EgyptAir inquiry looming for FBI

Criminal probe eyed

cryptic words on tape might be final prayer

Hints of a pilot's suicide

Translators of Arabic assist NTSB review of cockpit recording


WASHINGTON -- Government officials said yesterday evening that the National Transportation Safety Board was considering asking the FBI to take over the case of EgyptAir Flight 990, after a review of the plane's cockpit voice recorder.

The officials said they were focusing on a cryptic utterance, possibly a prayer, that they indicated might be the last words of a pilot determined to destroy himself and the airplane.

The plane crashed into the Atlantic Ocean near Nantucket, Mass., two weeks ago, killing all 217 people on board.

Officials would not characterize the words beyond saying that they might have been a prayer. The crew's conversations, other than uneventful ones with air traffic controllers, were in Arabic, and senior officials of the safety board said that even with the aid of additional interpreters brought in yesterday, they did not understand what was being said on the tape. The problems were ones of language, culture and hearing what people said in a noisy cockpit.

Transportation investigators stressed that they had not yet synchronized the voice tape with the flight data recorder tape, which would record events occurring on the airplane and could put the statements in context. For instance, a prayer being said after the plane began plummeting so fast that passengers were rendered weightless would not be suspicious. So a fuller understanding of the tape might make it clear that the crash was, in fact, an accident.

The safety board has supreme authority over transportation accidents, and guards that role jealously, but the FBI, which usually assists the board, takes over if the two agencies decide that there was evidence of a crime.

The chairman of the safety board, James E. Hall, at a news conference yesterday afternoon, said: "We are concentrating our efforts on determining from the evidence, including the cockpit voice recorder, whether or not this investigation is to remain under the leadership of the NTSB."

Asked to clarify why he was focusing on whether the crash was properly within his agency's jurisdiction, Hall simply reread his statement about leadership of the investigation.

Government officials said that the safety board proposed stepping aside yesterday afternoon, and taking a subordinate role assisting the FBI, but was dissuaded by the FBI from doing so.

The FBI, which had one agent sitting in with safety board officials on Sunday to listen to the tape, sent more yesterday evening, officials said.

The board is often eager to extricate itself from crashes that are not caused by mechanical failures or human error; most recently, it gave the FBI jurisdiction over the derailment of an Amtrak train in October 1995, near Hyder, Ariz., that was determined to have been caused by someone sabotaging the tracks. It has also turned over two aircraft incidents, in which disgruntled airline employees came into the cockpit and attacked the pilots flying the plane.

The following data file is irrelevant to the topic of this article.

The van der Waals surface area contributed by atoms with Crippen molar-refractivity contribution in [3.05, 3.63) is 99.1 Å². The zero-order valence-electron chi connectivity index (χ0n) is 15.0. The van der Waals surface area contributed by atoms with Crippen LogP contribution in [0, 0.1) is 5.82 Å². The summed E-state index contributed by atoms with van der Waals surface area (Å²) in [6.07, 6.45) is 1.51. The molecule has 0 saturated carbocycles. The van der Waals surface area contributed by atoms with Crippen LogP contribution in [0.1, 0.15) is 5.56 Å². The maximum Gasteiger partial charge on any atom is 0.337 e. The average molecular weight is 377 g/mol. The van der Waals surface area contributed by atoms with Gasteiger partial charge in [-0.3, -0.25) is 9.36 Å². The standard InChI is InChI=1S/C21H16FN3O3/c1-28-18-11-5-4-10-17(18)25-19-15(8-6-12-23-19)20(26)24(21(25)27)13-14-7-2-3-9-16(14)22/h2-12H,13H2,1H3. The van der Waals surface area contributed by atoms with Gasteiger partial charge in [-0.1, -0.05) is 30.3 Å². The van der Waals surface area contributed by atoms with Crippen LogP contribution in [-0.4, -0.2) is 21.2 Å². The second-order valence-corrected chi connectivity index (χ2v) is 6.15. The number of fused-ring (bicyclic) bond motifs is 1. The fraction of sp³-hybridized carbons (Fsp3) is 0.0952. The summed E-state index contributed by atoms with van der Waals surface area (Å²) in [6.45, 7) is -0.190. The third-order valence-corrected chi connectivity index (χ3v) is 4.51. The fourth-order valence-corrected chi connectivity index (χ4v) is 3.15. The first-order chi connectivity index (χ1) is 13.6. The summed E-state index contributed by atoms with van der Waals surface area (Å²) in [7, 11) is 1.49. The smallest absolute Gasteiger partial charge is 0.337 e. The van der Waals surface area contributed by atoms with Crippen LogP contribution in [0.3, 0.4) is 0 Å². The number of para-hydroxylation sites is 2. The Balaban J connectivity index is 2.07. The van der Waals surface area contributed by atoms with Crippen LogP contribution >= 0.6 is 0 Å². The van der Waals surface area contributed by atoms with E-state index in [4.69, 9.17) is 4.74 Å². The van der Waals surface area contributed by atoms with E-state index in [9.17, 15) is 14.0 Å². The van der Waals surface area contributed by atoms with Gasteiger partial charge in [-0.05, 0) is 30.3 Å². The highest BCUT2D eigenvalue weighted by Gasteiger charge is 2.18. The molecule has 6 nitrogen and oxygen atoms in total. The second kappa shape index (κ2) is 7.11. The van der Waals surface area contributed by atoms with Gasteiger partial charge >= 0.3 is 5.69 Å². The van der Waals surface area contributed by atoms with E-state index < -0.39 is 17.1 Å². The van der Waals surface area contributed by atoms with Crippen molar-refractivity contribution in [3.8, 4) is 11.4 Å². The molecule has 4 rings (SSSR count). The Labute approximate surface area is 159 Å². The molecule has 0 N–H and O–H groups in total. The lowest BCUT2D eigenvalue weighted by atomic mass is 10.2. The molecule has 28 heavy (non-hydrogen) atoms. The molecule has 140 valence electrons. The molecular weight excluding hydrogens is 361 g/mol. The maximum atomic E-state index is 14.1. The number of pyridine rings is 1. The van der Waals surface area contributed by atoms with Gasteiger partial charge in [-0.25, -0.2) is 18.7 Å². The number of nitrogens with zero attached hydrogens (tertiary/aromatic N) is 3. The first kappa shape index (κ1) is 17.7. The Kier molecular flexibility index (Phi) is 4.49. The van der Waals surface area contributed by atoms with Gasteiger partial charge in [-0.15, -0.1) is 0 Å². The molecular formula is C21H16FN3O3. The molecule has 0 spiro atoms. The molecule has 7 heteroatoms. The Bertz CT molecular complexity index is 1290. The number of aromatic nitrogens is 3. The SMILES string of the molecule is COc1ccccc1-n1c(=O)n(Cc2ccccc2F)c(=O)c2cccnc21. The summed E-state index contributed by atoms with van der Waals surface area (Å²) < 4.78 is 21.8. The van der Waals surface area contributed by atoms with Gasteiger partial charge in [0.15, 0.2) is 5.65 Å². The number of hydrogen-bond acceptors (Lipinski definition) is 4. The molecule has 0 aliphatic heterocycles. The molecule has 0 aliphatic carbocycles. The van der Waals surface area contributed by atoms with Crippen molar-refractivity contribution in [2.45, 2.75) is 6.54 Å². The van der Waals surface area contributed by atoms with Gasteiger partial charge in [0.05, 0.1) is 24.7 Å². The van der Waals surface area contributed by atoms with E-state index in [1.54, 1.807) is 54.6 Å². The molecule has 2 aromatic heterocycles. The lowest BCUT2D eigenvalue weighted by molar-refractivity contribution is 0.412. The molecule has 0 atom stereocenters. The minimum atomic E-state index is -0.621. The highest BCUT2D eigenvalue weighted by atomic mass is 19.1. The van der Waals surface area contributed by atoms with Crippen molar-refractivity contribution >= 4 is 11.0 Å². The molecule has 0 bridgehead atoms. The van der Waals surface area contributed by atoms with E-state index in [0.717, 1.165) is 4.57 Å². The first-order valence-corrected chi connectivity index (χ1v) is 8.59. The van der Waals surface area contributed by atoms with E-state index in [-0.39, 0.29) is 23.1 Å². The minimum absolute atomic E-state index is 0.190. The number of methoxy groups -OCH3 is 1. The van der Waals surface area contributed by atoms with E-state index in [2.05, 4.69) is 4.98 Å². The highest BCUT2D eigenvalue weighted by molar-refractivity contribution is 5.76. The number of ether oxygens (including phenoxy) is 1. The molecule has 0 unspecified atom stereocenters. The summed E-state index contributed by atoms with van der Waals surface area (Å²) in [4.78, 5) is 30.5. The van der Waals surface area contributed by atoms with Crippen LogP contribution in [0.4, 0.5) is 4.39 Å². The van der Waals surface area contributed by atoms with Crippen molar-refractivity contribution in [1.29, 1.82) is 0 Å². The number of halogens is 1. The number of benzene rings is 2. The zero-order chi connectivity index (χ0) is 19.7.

And board officials say that they have a full agenda of work ahead of them without this crash, including the TWA 800 crash three years ago, which many initially suspected was sabotage. In addition, they would not say how many voices were heard on the tape. The cockpit requires a crew of two, and has two seats where observers, trainees or company employees along for the ride can sit.

The plane, a 10-year-old Boeing 767, was cruising at 33,000 feet about half an hour out of Kennedy International Airport on Oct. 31 when the autopilot disengaged, either by itself or by the action of a pilot. Then the plane flew steadily for a few more seconds, and went into an extremely steep dive. During the dive, someone turned off the engines.

The dive was so steep that people inside were rendered weightless, but after descending about three miles, the plane pitched up again, subjecting everyone inside to 2 1/2 times the normal force of gravity.

Then it turned downward again and apparently broke up.

Hall said yesterday evening, "I am well aware of the many rumors, theories and stories circulating in the last 72 hours -- indeed, in the last two weeks -- about potential causes of this tragedy."

A U.S. intelligence official said last night that the CIA has no evidence indicating terrorist activity in connection with the crash. The official said the CIA has translators listening to the tape, but CIA officials are not certain of the significance of the utterances.

An American pilot with long experience in crash investigations run by the safety board suggested that the board's next steps could include interviews and even cultural study, as opposed to technical analysis.

At the FBI, Joseph Valiquette, a spokesman for the New York office, said: "As far as the FBI is concerned, we're doing the same things today that we've been doing for the past two weeks. But we all agree -- FBI, NTSB and the rest of the parties -- that the tape recordings need to be further analyzed before people can reach certain conclusions."

Yesterday, FBI Director Louis J. Freeh met with Hall to discuss the progress of the case and the possibility that the bureau might take over the inquiry. In part, senior officials are worried over how to pay for what could be a long and costly investigation, if it is necessary to retrieve large sections of the aircraft from the seabed.

Law enforcement officials said the bureau might tap the government's Counterterrorism Fund, a reserve of several million dollars that is managed by the Justice Department. The fund is designed to pay for extraordinary expenses involved in terror cases, but only if the evidence suggests a criminal act.

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